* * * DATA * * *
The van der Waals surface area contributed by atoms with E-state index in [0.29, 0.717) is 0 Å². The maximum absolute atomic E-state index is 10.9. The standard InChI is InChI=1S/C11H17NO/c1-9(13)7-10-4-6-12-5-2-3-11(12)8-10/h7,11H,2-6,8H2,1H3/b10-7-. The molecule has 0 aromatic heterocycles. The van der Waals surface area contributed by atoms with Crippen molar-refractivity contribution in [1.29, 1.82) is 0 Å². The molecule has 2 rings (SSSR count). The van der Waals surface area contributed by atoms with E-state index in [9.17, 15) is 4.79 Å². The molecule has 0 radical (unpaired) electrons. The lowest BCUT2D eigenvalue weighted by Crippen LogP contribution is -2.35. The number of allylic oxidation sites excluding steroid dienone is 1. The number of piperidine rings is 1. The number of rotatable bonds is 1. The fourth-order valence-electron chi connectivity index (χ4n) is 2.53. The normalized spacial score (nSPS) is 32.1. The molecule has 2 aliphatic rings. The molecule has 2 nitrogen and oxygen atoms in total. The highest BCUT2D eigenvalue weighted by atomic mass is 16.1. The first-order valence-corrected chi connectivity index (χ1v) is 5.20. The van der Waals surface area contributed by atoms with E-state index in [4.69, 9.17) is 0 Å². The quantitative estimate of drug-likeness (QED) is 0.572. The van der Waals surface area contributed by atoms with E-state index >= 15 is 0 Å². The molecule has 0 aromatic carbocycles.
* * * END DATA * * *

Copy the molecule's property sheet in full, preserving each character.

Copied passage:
The van der Waals surface area contributed by atoms with E-state index in [0.29, 0.717) is 0 Å². The maximum absolute atomic E-state index is 10.9. The standard InChI is InChI=1S/C11H17NO/c1-9(13)7-10-4-6-12-5-2-3-11(12)8-10/h7,11H,2-6,8H2,1H3/b10-7-. The molecule has 0 aromatic heterocycles. The van der Waals surface area contributed by atoms with Crippen molar-refractivity contribution in [1.29, 1.82) is 0 Å². The molecule has 2 rings (SSSR count). The van der Waals surface area contributed by atoms with E-state index in [9.17, 15) is 4.79 Å². The molecule has 0 radical (unpaired) electrons. The lowest BCUT2D eigenvalue weighted by Crippen LogP contribution is -2.35. The number of allylic oxidation sites excluding steroid dienone is 1. The number of piperidine rings is 1. The number of rotatable bonds is 1. The fourth-order valence-electron chi connectivity index (χ4n) is 2.53. The normalized spacial score (nSPS) is 32.1. The molecule has 2 aliphatic rings. The molecule has 2 nitrogen and oxygen atoms in total. The highest BCUT2D eigenvalue weighted by atomic mass is 16.1. The first-order valence-corrected chi connectivity index (χ1v) is 5.20. The van der Waals surface area contributed by atoms with E-state index in [4.69, 9.17) is 0 Å². The quantitative estimate of drug-likeness (QED) is 0.572. The van der Waals surface area contributed by atoms with E-state index >= 15 is 0 Å². The molecule has 0 aromatic carbocycles.